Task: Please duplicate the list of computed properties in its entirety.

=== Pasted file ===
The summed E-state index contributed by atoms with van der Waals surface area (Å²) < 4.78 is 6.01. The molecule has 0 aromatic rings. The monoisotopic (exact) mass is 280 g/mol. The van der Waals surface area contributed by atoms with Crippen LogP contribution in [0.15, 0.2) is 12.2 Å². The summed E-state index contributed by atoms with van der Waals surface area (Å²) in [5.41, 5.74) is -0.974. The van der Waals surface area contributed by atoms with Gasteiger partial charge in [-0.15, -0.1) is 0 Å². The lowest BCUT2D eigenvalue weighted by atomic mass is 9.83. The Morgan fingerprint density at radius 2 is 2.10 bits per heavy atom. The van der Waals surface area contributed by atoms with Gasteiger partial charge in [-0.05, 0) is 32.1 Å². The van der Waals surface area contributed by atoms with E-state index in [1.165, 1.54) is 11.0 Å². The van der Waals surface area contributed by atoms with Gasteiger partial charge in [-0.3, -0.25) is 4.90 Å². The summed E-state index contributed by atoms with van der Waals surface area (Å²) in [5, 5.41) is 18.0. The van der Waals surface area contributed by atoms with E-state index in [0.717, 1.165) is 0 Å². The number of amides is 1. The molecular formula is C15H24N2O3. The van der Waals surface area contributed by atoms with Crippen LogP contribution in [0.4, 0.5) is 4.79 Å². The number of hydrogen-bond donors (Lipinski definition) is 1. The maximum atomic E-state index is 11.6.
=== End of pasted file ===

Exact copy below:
The summed E-state index contributed by atoms with van der Waals surface area (Å²) < 4.78 is 6.01. The molecule has 0 aromatic rings. The monoisotopic (exact) mass is 280 g/mol. The van der Waals surface area contributed by atoms with Crippen LogP contribution in [0.15, 0.2) is 12.2 Å². The summed E-state index contributed by atoms with van der Waals surface area (Å²) in [5.41, 5.74) is -0.974. The van der Waals surface area contributed by atoms with Gasteiger partial charge in [-0.15, -0.1) is 0 Å². The lowest BCUT2D eigenvalue weighted by atomic mass is 9.83. The Morgan fingerprint density at radius 2 is 2.10 bits per heavy atom. The van der Waals surface area contributed by atoms with Gasteiger partial charge in [-0.05, 0) is 32.1 Å². The van der Waals surface area contributed by atoms with E-state index in [1.165, 1.54) is 11.0 Å². The van der Waals surface area contributed by atoms with Gasteiger partial charge in [-0.3, -0.25) is 4.90 Å². The summed E-state index contributed by atoms with van der Waals surface area (Å²) in [5, 5.41) is 18.0. The van der Waals surface area contributed by atoms with E-state index in [0.717, 1.165) is 0 Å². The number of amides is 1. The molecular formula is C15H24N2O3. The van der Waals surface area contributed by atoms with Crippen LogP contribution in [0.4, 0.5) is 4.79 Å². The number of hydrogen-bond donors (Lipinski definition) is 1. The maximum atomic E-state index is 11.6.